• Budget: Ideally free. I’d have to think twice before paying for something. But if I’m going to put a price to it I’d say over 15$/€ would be too much already in my opinion. This is a “hobbie” and I’m in my infancy as far as my career goes, so as close to 0 as possible would be ideal.

I’m hoping for 50 users or so to fill in the data, though realistically this number will probably be closer to 5-10…

People have suggested Python-related tools for this job (as I know a bit [Datacamp’s track on Data Science with Python]), though learning Django seems quite time-consuming - which I don’t have much at the moment - and jam-py, from demos, seems to just show an interactive table and create rows, not exactly edit them and then make them completely disappear for end user so they’re only left with empty rows.

@edgararuiz thanks for the link. I’ll experiment with possibly keeping a file in my dropbox/google sheets and trying to update that with the shiny app. Though not too sure if the HTML contents would possess my account details [i.e. exposed to people inspecting the code] for the shiny app to work.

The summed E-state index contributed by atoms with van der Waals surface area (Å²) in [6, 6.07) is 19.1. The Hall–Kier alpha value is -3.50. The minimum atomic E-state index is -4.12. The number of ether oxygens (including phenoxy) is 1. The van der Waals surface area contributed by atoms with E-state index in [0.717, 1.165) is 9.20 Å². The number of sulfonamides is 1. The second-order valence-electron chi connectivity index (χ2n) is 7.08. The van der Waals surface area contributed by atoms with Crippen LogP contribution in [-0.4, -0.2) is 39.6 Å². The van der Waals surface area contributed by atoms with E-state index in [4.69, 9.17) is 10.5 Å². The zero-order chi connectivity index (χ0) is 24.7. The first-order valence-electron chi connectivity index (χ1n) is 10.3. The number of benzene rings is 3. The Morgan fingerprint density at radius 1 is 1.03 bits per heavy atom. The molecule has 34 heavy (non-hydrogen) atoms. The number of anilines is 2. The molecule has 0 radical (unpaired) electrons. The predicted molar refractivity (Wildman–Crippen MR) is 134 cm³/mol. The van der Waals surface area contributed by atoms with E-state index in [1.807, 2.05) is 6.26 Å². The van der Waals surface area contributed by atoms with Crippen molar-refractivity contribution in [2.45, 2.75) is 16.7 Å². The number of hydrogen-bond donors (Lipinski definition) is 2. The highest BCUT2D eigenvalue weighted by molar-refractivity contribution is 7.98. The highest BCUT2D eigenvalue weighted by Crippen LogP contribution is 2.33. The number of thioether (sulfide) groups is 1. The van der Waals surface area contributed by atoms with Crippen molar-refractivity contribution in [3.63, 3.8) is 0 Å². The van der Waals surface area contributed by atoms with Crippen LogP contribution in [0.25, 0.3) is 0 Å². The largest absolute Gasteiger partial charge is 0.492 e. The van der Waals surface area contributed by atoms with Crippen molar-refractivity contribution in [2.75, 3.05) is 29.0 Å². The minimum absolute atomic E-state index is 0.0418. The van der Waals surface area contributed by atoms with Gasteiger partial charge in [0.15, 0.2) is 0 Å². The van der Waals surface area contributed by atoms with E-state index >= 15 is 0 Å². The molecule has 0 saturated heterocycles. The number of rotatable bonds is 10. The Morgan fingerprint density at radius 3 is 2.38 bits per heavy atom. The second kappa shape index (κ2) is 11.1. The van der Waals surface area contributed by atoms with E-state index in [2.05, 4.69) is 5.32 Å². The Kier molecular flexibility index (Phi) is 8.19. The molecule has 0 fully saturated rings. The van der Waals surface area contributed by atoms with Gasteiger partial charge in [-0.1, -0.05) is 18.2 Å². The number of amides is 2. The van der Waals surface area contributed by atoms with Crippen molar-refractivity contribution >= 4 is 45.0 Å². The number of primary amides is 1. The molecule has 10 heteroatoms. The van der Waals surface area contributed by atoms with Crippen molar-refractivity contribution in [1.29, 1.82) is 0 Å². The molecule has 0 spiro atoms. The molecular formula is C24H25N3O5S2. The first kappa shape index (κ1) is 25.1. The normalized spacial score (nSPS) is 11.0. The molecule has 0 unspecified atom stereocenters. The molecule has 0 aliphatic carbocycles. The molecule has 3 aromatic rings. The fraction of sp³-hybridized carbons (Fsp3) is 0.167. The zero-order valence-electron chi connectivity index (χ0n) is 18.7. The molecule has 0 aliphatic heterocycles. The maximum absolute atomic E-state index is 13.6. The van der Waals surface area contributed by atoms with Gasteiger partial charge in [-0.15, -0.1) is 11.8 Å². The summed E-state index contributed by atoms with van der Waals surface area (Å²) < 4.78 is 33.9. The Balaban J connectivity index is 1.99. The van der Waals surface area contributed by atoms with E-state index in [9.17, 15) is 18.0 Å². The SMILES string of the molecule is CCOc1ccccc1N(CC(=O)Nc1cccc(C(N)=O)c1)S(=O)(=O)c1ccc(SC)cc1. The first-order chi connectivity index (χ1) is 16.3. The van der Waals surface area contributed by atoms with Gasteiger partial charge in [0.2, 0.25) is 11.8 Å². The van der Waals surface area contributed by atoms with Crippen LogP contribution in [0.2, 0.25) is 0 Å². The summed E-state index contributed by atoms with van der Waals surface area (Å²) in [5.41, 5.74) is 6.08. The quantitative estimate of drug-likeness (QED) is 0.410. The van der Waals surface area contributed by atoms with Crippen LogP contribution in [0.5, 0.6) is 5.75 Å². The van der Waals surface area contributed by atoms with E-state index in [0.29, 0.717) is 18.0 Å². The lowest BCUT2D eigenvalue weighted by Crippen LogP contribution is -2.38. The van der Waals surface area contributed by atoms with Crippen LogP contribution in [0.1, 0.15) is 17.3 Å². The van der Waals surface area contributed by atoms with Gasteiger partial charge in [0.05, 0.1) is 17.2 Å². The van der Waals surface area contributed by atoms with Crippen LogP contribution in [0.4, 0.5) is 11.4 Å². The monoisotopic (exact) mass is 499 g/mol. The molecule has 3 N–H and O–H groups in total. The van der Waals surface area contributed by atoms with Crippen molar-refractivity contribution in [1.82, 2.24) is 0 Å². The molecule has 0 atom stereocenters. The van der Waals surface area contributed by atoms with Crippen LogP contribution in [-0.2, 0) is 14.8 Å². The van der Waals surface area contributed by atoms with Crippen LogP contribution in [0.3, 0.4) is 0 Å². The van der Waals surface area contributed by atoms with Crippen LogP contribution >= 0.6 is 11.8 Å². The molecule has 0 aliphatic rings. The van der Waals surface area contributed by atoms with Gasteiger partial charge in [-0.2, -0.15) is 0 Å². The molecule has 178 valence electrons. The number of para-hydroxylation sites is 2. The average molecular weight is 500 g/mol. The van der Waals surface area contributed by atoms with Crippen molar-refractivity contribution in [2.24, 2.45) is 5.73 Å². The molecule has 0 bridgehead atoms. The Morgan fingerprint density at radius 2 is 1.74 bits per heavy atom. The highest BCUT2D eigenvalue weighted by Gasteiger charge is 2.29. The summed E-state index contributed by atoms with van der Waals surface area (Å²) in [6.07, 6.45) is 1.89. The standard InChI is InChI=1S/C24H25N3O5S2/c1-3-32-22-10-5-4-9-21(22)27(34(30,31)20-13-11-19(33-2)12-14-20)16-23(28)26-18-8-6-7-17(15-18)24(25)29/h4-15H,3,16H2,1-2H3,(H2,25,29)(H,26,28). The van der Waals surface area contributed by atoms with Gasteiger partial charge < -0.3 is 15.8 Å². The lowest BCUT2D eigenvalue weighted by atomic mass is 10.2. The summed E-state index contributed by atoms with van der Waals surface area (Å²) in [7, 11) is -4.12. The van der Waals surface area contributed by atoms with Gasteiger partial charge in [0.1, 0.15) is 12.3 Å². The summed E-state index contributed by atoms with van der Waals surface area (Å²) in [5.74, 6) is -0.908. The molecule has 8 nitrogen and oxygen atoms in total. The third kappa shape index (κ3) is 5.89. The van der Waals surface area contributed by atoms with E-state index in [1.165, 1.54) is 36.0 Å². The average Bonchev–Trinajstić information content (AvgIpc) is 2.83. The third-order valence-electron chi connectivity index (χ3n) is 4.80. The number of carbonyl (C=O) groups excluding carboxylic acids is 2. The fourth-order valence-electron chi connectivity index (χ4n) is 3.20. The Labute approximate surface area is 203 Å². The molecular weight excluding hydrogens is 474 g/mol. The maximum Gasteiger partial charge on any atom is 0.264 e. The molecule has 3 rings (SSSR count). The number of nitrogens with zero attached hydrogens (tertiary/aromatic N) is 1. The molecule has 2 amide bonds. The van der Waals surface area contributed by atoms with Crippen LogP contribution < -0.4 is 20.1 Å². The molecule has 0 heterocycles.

#5

@creativedoctor - If free is the preference, then I agree with @raybuhr, don’t listen to me :slight_smile:

Regarding masking your account details, this will ultimately depend on the R package you use to connect to the document service, but in general term, you should be able to use a package like config to save off your credentials in a yaml file, and then read the values as variables inside the code in R. This will prevent your code from ever being in your script: https://github.com/rstudio/config


#6